History of the Twitter emojis
Originally an emoticon (short for emotion icon) was a pictorial representation of a facial expression. Its purpose was to express the writer’s feelings or intended tone. This would help prevent a misinterpretation of the writer’s communication. People often call them “Twitter emojis”.
That’s not quit accurate. “Emoji” comes from two Japanese words meaning “picture” and “character”. They first started appearing in Japanese cell phones in the late 1990s.
Emoticons were created to denote the writer’s emotional state. Emojis can may be expressing something much broader. For example, someone in Japan could use the images of a clock, bus, and school building. It would mean “it’s time to go to school”.
There has been much discussion over the monkey Twitter emojis. It’s got sort of silly. Read the article in the Tech Times.
Many people do not know the difference between Twitter emoticons and Twitter emojis. They use the terms interchangably. I suspect that eventually they will become synonyms. So, I’m going to take my writer’s artistic license and use them interchangably.
In the beginning, emoticons were all made using a keyboard’s special characters. For instance 🙂 would mean happy and 🙁 would mean sad.
Later on, text emoticons were often replaced with small corresponding images. The colored symbols on the keyboard above would mean happy, indecisive and sad. The facial expression definition expanded to included all sorts of things that people may be posting about.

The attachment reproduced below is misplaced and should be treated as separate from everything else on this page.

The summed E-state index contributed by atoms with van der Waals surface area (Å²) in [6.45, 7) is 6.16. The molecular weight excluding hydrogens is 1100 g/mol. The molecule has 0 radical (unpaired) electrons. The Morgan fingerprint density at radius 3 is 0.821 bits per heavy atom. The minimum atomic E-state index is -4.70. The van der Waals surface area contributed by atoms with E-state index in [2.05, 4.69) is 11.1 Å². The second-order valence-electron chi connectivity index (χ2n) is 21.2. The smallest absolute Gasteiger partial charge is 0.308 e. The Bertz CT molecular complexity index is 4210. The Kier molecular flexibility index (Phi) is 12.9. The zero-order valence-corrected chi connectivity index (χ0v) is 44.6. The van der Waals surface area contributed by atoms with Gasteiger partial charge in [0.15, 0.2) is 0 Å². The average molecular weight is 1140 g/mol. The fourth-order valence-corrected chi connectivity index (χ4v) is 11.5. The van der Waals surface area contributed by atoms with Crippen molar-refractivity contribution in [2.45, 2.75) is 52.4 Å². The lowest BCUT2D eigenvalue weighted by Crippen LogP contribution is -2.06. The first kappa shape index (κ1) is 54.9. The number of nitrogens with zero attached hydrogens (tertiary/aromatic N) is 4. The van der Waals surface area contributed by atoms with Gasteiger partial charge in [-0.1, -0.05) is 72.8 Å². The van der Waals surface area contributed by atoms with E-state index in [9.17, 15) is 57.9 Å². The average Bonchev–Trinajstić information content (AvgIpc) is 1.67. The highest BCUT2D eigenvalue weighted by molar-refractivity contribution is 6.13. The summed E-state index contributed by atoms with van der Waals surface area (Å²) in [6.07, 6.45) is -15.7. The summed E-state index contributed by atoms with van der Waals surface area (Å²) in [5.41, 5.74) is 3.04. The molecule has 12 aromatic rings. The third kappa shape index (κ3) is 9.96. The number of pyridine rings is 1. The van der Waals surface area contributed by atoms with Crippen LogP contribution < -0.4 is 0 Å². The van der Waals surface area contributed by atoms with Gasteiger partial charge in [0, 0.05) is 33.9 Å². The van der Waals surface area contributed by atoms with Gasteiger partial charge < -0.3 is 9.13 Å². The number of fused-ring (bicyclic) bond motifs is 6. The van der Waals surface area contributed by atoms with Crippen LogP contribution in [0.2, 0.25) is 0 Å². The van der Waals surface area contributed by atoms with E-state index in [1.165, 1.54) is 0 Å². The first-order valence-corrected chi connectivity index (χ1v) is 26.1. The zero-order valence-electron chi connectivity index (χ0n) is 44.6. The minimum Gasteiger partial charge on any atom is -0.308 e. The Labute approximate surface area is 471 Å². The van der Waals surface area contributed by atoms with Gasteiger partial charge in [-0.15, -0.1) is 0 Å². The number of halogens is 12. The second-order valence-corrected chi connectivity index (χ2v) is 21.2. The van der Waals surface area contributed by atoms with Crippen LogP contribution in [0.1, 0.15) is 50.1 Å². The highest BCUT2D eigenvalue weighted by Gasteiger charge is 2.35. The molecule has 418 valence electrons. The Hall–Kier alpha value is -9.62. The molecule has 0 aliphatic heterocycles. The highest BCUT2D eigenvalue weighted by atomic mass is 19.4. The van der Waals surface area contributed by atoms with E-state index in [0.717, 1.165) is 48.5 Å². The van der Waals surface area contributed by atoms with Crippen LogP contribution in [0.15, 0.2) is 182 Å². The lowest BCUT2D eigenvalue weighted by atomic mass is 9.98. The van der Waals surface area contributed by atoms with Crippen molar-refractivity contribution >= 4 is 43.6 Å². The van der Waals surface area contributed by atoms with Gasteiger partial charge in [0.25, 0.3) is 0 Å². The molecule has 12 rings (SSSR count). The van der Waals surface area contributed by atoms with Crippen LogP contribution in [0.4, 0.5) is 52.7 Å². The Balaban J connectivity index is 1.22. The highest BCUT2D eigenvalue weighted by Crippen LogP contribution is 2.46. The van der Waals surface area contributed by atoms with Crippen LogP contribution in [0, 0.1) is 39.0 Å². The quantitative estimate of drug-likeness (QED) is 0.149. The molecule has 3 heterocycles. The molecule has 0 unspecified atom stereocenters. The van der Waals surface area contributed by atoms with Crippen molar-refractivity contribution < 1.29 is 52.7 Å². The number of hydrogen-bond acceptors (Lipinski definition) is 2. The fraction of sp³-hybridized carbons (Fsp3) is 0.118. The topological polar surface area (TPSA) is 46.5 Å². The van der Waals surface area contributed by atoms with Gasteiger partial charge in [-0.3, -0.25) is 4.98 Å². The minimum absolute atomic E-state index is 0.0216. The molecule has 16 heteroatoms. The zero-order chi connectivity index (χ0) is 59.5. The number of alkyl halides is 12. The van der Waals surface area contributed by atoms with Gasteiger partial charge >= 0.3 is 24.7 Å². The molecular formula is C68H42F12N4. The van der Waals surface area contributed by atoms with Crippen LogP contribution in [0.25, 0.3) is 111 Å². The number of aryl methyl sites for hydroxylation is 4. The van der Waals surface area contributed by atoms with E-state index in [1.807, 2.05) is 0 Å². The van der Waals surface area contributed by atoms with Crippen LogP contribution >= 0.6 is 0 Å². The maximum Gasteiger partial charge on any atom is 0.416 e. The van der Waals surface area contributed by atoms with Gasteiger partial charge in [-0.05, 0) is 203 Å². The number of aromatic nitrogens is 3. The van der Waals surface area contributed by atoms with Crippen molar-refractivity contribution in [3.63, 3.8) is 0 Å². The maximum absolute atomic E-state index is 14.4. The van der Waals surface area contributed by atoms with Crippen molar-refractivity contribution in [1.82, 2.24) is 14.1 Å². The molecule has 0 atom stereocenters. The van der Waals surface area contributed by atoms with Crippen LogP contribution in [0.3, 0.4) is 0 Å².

How to use emoticons
Use Twitter emojis to add much more emotion and information to a 140 character tweet. And each emoji takes exactly one character.
One must use common sense when using emoticons. Look at this example, Overusing them can render them virtually useless.
If you use too many, that takes away the intended effect.
How to find and insert Twitter emoticons
The YouTube video below tells you to go to the Secret Emoticons website. Click on the symbol in the Code column. When the space turns green, it has been copied into your clipboard. After that use Cmd V to paste it into your tweet.
You do not have to waste more than ONE of your precious 140 characters to tell people how weary you are.
Watch the video below.
Tips for using Twitter emojis
The Successful Lifestyle Secrets website gives you some tips for using Twitter Emoticons. Their website says: Using Twitter emoticons can spice up the appeal of your tweets. I’ve been using them for a while and still have people asking me about them. It seems however, if you’re not careful, some emoticon sites can be nasty. More
7 science-based reasons to use emoticons in your social media
The BufferSocial website says: Simo Tchokni of the University of Cambridge Computer Laboratory and her colleagues used various metrics such as number of followers and Klout score to determine the traits of influential social media sharers—and emoticons were a common factor. “The emoticon features achieved high performance, suggesting that there is a strong link between emoticon use and social power. Powerful users tend to use emoticons often and high Klout is strongly associated with positive emoticons,” the study concluded. More
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